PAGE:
Scholars of law, history and African-American studies gain a uniquely in-depth look into the fraught case of activist Martin Sostre with access to enhanced NAACP Papers curated in ProQuest History Vault.
Shortly after midnight on July 15, 1967, just two weeks after a week-long riot on Buffalo’s predominantly black eastside, a group of Buffalo police, New York State troopers, and a federal law enforcement official entered the Afro-Asian Bookstore owned by Martin Sostre.
No one in the store at the time agreed on what happened next. Whether the police attacked Sostre or Sostre attacked them, at the end of the raid, the police arrested Sostre, his coworker Geraldine Robinson, and three others. They charged Sostre with inciting persons to riot, arson, possession and sale of narcotics, and resisting arrest. A grand jury later indicted Sostre on the narcotics charge and for second degree assault.
Over the course of his initial criminal trial, Sostre repeatedly argued that the police were framing him in order to close down his bookshop, which specialized in radical political literature. In March 1968, Sostre was sentenced to 30-41 years in prison. In June, he was placed in solitary confinement at Green Haven Prison, where he remained for 13 months.
The case of Martin Sostre is just one of many important and interesting criminal justice cases reproduced and enhanced for simplified discoverability in the NAACP Papers collection from ProQuest History Vault.
The documents from the Sostre criminal trial, People v. Sostre, include trial transcripts that indicate a tense courtroom, and materials from five cases initiated by Sostre while in jail. The files also contain correspondence between Sostre and NAACP attorney Joan Franklin. The NAACP represented Sostre’s coworker Geraldine Robinson and in May 1968, Sostre began to correspond with Franklin.
The NAACP initially saw eye-to-eye with Sostre. In a July 1968 memorandum from Franklin to NAACP General Counsel Robert L. Carter, Franklin wrote that Buffalo police appeared to be on a campaign “to destroy … the most vocal black militant in the Buffalo area,” and she compared Sostre’s case to police targeting of other African American radicals like Eldridge Cleaver, Huey Newton, and LeRoi Jones. Franklin further argued that it made sense for the NAACP to get involved on behalf of Sostre in order to stop “in legal fashion politically motivated attacks on the black community” (1).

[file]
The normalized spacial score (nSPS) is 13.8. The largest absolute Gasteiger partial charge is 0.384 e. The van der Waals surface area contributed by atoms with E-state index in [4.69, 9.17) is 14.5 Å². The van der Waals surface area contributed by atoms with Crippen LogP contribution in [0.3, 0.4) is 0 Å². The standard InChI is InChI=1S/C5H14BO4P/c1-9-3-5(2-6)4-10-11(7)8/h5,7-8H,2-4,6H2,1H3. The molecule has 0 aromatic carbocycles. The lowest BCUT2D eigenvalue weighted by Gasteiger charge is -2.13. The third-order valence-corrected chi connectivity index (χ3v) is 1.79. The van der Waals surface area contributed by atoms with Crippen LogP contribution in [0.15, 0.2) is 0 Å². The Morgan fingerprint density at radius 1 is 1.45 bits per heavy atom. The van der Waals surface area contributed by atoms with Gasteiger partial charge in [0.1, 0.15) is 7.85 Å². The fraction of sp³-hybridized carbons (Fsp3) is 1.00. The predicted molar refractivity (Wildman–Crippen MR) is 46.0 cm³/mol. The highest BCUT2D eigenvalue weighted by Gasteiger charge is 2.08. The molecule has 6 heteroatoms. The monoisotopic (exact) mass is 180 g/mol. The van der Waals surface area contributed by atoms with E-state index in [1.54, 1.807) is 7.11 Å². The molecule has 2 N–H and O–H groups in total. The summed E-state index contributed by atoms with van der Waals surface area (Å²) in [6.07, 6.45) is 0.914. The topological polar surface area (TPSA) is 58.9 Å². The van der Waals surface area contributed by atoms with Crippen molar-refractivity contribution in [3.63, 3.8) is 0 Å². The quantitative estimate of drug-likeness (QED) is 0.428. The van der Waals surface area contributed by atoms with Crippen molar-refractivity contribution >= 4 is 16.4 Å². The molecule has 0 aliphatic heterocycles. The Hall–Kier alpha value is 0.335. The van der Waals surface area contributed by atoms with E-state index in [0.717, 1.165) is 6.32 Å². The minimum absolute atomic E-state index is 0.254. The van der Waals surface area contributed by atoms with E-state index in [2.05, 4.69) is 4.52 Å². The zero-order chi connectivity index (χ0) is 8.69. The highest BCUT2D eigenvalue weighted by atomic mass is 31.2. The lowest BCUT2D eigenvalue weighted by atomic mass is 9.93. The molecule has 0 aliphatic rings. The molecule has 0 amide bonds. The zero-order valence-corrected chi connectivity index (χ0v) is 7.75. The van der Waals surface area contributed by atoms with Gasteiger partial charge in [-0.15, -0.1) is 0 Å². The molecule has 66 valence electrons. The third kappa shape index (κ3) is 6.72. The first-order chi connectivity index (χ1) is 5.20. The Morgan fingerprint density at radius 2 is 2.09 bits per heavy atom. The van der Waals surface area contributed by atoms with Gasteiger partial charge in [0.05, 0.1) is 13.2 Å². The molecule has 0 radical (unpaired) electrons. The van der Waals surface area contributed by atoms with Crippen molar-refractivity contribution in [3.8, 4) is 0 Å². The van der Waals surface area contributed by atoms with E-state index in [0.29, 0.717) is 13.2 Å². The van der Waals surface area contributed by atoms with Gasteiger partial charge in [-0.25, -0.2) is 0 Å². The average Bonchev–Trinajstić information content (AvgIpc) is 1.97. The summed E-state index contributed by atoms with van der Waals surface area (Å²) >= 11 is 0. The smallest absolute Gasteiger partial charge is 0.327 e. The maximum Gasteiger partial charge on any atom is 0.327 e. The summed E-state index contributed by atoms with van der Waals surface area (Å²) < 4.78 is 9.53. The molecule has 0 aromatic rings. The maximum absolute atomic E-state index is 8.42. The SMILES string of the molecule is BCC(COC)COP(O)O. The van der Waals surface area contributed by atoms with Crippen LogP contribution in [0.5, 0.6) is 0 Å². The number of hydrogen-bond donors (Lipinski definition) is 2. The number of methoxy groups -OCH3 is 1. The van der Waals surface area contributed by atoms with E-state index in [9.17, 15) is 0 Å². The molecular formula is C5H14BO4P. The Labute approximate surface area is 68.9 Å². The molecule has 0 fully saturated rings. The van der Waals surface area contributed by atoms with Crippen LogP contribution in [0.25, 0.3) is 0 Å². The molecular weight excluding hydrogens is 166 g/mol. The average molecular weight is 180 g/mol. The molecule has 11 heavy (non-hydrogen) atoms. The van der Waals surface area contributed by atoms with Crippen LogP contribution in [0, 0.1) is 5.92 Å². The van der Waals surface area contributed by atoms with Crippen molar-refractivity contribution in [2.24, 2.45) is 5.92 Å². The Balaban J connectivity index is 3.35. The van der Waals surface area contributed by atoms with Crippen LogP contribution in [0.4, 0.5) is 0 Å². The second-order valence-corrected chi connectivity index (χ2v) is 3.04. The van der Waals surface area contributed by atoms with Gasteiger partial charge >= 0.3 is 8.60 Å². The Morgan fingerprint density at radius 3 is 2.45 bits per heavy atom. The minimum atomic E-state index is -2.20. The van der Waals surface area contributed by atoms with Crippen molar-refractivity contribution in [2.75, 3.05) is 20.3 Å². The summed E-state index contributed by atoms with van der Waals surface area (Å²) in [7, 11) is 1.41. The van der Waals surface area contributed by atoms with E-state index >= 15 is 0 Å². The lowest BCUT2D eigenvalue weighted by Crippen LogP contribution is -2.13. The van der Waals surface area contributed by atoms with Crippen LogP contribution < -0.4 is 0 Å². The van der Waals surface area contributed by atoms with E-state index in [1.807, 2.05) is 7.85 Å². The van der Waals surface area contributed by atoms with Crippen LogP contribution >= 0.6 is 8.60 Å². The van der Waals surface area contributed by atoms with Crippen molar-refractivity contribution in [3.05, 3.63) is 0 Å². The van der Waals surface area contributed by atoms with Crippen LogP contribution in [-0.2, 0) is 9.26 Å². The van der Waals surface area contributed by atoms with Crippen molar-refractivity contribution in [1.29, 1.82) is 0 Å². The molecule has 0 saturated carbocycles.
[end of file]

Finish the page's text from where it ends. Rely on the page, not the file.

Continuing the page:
Two years later, however, Sostre accused Franklin of “turning to the right” and in July 1970 he requested that she withdraw from his case (2). In August 1970, Sostre wrote to NAACP Executive Director Roy Wilkins and accused the NAACP of abandoning the “black masses” and “aiding the white racist oppressor” (3).
Despite this letter from Sostre, the NAACP continued to collect documents on the case, including materials when Sostre’s claims of a set-up eventually came to light. In 1973, police informant Arto Williams admitted that, in order to get out of his own legal troubles, he had agreed to help police frame Sostre.
Not only is the Sostre case a captivating research topic in itself, it brings up many important issues such as discrimination in the criminal justice system, police brutality, the riots of the 1960s, and the relationship between the NAACP and radical individuals and organizations, all of which can be explored with the expertly curated NAACP Papers and Black Freedom Struggle collections in ProQuest History Vault.
Another perspective on the Sostre case can be found in the video “Frame-up! The Imprisonment of Martin Sostre,” included in Alexander Street’s Black Studies in Video. Originally produced in 1974 by Pacific Street Films and directed by Joel Sucher, this documentary includes a discussion of Sostre’s appeal and the evidence presented by Arto Williams.
Researchers can gain additional insights on the Sostre case from extensive complementary resources such as ProQuest Historical Newspapers, ebooks, journals, and dissertations.
A search on Martin Sostre in ProQuest Historical Newspapers leads to 178 results from newspapers such as The New York Times, Boston Globe, Philadelphia Tribune, Baltimore Afro-American, and New York Amsterdam News. And, the case is also mentioned in the ebook Shaping Constitutional Law: The Example of Prisoners’ Rights from ProQuest.
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1. ProQuest History Vault, NAACP Papers: The NAACP's Major Campaigns--Legal Department Files, People v. Sostre possession of narcotics case, general case material, March-July 1968, Folder ID 100243-029-0711
2. ProQuest History Vault, NAACP Papers: The NAACP's Major Campaigns--Legal Department Files, People v. Sostre possession of narcotics case, general case material, January 1960-December 1972, Folder ID 100243-030-0492 and Folder ID 100243-030-0600
3. ProQuest History Vault, NAACP Papers: The NAACP's Major Campaigns--Legal Department Files, People v. Sostre possession of narcotics case, general case material, July-October 1970, Folder ID 100243-030-0600
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